Issy FitzSimons Reilly is a freelance interior designer, woodworker and barista. She recently graduated from a bachelor of Interior Environments at QCA and in her final semester of uni took on an internship with local furniture makers Talty Sargent. Staying on at Talty Sargent, she has continued to develop her woodwork skills, and has begun to assess how this hobby could become a bigger part of her creative career.
From 19 June to 25 June Issy showed us her work and process on our Instagram @inresidence_ari
Interview by Sarah Thomson
ST: You studied a Bachelor of Interior Environments at the Queensland College of Art. What drew you to trying woodworking in your final semester at university?
IF: Long before my degree started, I stumbled across the work of Ariele Alasko, a female woodworker from America. Her work is beautiful and I highly recommend everyone checking it out. That is when my fascination with wood really began. I think being interested in woodwork before that point never felt tangible. This is perhaps due to the fact that in our current paradigm working with your hands in this way is still mostly constructed as 'man's' work. Fast-forward a couple of years and I was doing my degree and found myself with a spare elective. I used it as an opportunity to find an internship with furniture makers.
ST: How did you come to get involved with Talty Sargent? What have you learnt while working with them in their studio at the Foundry in Red Hill?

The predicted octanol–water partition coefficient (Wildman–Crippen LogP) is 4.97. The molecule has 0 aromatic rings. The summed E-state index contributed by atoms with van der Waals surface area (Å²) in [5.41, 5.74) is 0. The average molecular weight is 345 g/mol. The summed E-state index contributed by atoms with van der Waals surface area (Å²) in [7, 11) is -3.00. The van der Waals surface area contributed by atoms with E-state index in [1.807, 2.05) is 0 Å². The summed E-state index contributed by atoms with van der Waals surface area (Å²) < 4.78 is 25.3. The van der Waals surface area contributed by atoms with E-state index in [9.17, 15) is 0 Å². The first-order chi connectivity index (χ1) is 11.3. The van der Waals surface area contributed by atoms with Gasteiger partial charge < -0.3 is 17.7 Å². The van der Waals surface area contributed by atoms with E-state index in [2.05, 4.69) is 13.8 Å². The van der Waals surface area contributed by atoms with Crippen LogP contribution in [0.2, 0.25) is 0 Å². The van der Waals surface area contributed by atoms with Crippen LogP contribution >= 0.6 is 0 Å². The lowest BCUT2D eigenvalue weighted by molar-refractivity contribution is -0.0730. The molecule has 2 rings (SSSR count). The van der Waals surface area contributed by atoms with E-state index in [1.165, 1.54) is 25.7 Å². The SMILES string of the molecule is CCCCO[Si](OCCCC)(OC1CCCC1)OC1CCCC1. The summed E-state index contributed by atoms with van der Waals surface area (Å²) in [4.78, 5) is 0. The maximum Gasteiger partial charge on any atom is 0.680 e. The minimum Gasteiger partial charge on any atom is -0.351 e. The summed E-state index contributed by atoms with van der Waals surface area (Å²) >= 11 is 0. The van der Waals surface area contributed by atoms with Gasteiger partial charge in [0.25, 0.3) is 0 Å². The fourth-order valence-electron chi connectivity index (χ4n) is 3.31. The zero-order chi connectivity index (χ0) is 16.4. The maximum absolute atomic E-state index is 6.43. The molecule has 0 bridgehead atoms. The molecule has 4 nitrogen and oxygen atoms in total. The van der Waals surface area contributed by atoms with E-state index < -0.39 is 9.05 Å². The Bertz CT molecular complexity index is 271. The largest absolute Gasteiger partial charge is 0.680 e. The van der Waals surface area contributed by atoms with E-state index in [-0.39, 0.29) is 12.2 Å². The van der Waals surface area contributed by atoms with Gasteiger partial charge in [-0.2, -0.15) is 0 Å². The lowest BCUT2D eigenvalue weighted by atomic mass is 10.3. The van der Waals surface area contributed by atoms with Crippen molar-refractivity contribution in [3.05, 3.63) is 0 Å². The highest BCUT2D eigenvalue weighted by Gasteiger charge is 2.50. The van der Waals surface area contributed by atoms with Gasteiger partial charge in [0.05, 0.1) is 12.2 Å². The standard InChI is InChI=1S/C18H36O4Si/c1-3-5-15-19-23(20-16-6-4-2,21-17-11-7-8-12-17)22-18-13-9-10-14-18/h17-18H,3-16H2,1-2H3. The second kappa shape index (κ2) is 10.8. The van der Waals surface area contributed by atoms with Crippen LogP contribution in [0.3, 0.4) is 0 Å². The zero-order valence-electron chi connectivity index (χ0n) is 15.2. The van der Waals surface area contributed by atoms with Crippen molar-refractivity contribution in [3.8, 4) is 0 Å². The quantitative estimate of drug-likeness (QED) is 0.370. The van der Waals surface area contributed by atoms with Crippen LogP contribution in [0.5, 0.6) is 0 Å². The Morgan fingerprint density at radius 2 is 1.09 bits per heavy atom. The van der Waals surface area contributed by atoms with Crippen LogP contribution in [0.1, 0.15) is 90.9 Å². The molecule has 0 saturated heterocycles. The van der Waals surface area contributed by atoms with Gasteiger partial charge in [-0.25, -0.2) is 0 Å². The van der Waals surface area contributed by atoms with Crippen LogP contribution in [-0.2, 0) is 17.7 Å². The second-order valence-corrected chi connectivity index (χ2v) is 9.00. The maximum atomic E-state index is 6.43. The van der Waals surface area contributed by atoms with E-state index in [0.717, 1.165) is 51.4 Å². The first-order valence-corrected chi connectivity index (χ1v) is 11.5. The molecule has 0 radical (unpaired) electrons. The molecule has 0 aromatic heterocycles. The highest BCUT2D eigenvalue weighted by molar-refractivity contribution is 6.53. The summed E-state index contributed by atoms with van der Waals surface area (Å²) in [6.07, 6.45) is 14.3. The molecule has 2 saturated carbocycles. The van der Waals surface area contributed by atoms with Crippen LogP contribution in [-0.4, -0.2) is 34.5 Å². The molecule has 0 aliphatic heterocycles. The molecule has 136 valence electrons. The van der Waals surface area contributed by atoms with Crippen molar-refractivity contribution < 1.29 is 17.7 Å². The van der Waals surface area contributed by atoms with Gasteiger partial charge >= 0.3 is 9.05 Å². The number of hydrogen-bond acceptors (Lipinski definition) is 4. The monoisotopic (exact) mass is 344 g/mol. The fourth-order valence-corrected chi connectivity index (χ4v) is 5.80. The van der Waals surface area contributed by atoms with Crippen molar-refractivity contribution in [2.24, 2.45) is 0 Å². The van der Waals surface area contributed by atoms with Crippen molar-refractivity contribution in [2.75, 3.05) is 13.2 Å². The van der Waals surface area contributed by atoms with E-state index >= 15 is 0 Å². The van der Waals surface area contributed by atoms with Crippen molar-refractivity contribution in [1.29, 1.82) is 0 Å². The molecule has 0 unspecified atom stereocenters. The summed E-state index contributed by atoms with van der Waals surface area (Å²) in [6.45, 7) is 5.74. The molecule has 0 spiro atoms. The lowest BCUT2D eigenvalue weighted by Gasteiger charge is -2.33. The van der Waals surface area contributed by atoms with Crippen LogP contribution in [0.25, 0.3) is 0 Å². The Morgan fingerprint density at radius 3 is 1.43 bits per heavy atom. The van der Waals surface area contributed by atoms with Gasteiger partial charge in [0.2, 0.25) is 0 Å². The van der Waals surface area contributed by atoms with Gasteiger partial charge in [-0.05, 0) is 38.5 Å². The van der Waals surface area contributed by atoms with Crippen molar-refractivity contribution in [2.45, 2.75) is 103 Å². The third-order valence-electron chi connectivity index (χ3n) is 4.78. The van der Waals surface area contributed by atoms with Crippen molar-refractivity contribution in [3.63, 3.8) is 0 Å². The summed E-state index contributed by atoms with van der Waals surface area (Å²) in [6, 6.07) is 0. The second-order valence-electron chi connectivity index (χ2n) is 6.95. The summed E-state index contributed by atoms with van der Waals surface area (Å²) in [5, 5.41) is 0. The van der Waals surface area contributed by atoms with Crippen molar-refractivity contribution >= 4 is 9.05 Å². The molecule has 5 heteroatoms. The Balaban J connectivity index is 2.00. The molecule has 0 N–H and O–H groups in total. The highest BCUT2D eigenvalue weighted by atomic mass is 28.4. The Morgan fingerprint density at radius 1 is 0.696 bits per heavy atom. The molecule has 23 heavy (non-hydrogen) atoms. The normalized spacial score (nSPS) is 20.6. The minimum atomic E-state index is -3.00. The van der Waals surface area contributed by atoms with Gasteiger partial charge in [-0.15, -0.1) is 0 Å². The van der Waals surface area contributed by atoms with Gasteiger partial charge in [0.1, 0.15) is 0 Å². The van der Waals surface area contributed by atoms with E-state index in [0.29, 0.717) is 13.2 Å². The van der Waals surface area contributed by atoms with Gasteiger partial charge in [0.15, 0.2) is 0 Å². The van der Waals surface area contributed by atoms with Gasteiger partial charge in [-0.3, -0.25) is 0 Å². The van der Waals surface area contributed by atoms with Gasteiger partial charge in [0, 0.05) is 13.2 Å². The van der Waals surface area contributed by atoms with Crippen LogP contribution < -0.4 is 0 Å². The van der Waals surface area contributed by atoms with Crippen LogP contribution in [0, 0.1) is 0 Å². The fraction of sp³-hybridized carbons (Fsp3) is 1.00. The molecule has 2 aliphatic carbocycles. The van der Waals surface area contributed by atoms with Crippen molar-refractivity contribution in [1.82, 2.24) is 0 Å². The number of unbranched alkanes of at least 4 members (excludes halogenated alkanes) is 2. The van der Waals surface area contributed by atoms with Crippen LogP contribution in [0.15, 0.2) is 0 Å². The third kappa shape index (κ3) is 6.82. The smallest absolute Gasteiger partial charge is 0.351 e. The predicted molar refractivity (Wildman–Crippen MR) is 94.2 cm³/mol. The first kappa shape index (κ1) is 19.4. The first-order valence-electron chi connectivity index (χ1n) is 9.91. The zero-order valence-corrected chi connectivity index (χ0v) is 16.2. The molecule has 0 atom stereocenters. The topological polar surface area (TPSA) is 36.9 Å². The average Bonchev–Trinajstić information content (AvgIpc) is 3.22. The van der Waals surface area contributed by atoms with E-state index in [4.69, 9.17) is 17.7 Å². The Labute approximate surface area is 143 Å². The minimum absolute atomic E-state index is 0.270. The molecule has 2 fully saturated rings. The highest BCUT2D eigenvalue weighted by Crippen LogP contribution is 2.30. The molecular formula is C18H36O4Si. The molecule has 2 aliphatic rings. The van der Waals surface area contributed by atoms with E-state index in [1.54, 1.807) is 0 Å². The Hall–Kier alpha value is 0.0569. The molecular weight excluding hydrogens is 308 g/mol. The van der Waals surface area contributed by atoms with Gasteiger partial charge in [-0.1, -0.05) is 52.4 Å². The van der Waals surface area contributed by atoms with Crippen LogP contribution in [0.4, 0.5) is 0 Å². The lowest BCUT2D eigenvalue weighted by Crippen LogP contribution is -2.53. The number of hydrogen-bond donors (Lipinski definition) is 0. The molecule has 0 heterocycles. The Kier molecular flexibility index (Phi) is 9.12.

IF: Pure luck really! I came across James' (the Talty half) work through a website called Handcrafted, which is a platform that has a database of artisan makers. The work really resonated with me, so I decided to email him asking if he would take me on as an intern. The Foundry Studio is full of creative driven people doing amazing stuff- it was really great to have stumbled across this little hub in Brisbo. I have learnt a whole lot about woodwork (...everything I know) thanks to James and Sam.
ST: In living in such an incredibly digital, intangible age, what do you find so appealing about working with your hands to craft something from scratch? How do you feel when you’re making an object by hand?
IF: I find working with my hands to be really satisfying. Finding time/resources/skills to pursue it, is the hard bit. Doing something like woodwork is very fulfilling for me, because it is a beautiful mixture of translating my creativity, but also having an end product with functionality.